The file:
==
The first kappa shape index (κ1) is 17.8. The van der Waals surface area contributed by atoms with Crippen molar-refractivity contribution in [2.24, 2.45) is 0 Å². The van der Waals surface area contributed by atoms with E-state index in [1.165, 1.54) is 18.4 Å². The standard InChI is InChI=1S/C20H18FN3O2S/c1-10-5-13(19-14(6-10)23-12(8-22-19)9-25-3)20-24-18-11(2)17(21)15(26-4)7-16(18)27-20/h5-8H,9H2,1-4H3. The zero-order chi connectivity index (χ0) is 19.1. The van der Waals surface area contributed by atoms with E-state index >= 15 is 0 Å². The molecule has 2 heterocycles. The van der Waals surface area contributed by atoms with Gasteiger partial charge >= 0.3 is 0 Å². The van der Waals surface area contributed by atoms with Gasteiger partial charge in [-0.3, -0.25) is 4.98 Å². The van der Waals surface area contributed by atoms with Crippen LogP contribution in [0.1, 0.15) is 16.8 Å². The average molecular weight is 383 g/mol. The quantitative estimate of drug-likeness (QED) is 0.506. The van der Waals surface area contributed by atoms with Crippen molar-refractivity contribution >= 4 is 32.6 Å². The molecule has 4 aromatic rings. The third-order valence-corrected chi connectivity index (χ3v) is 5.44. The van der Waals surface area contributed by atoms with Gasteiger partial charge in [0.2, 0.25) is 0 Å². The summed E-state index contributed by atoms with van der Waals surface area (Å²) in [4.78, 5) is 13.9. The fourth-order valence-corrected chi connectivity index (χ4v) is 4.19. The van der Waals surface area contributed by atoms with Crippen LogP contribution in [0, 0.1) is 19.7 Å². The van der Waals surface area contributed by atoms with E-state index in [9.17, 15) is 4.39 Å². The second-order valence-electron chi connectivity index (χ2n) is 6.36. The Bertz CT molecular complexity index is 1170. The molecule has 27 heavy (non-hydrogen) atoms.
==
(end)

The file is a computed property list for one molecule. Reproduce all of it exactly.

The first kappa shape index (κ1) is 17.8. The van der Waals surface area contributed by atoms with Crippen molar-refractivity contribution in [2.24, 2.45) is 0 Å². The van der Waals surface area contributed by atoms with E-state index in [1.165, 1.54) is 18.4 Å². The standard InChI is InChI=1S/C20H18FN3O2S/c1-10-5-13(19-14(6-10)23-12(8-22-19)9-25-3)20-24-18-11(2)17(21)15(26-4)7-16(18)27-20/h5-8H,9H2,1-4H3. The zero-order chi connectivity index (χ0) is 19.1. The van der Waals surface area contributed by atoms with E-state index >= 15 is 0 Å². The molecule has 2 heterocycles. The van der Waals surface area contributed by atoms with Gasteiger partial charge >= 0.3 is 0 Å². The van der Waals surface area contributed by atoms with Gasteiger partial charge in [-0.3, -0.25) is 4.98 Å². The van der Waals surface area contributed by atoms with Crippen LogP contribution in [0.1, 0.15) is 16.8 Å². The average molecular weight is 383 g/mol. The quantitative estimate of drug-likeness (QED) is 0.506. The van der Waals surface area contributed by atoms with Crippen molar-refractivity contribution >= 4 is 32.6 Å². The molecule has 4 aromatic rings. The third-order valence-corrected chi connectivity index (χ3v) is 5.44. The van der Waals surface area contributed by atoms with Gasteiger partial charge in [0.2, 0.25) is 0 Å². The summed E-state index contributed by atoms with van der Waals surface area (Å²) in [4.78, 5) is 13.9. The fourth-order valence-corrected chi connectivity index (χ4v) is 4.19. The van der Waals surface area contributed by atoms with Crippen LogP contribution in [0, 0.1) is 19.7 Å². The van der Waals surface area contributed by atoms with E-state index in [9.17, 15) is 4.39 Å². The second-order valence-electron chi connectivity index (χ2n) is 6.36. The Bertz CT molecular complexity index is 1170. The molecule has 27 heavy (non-hydrogen) atoms.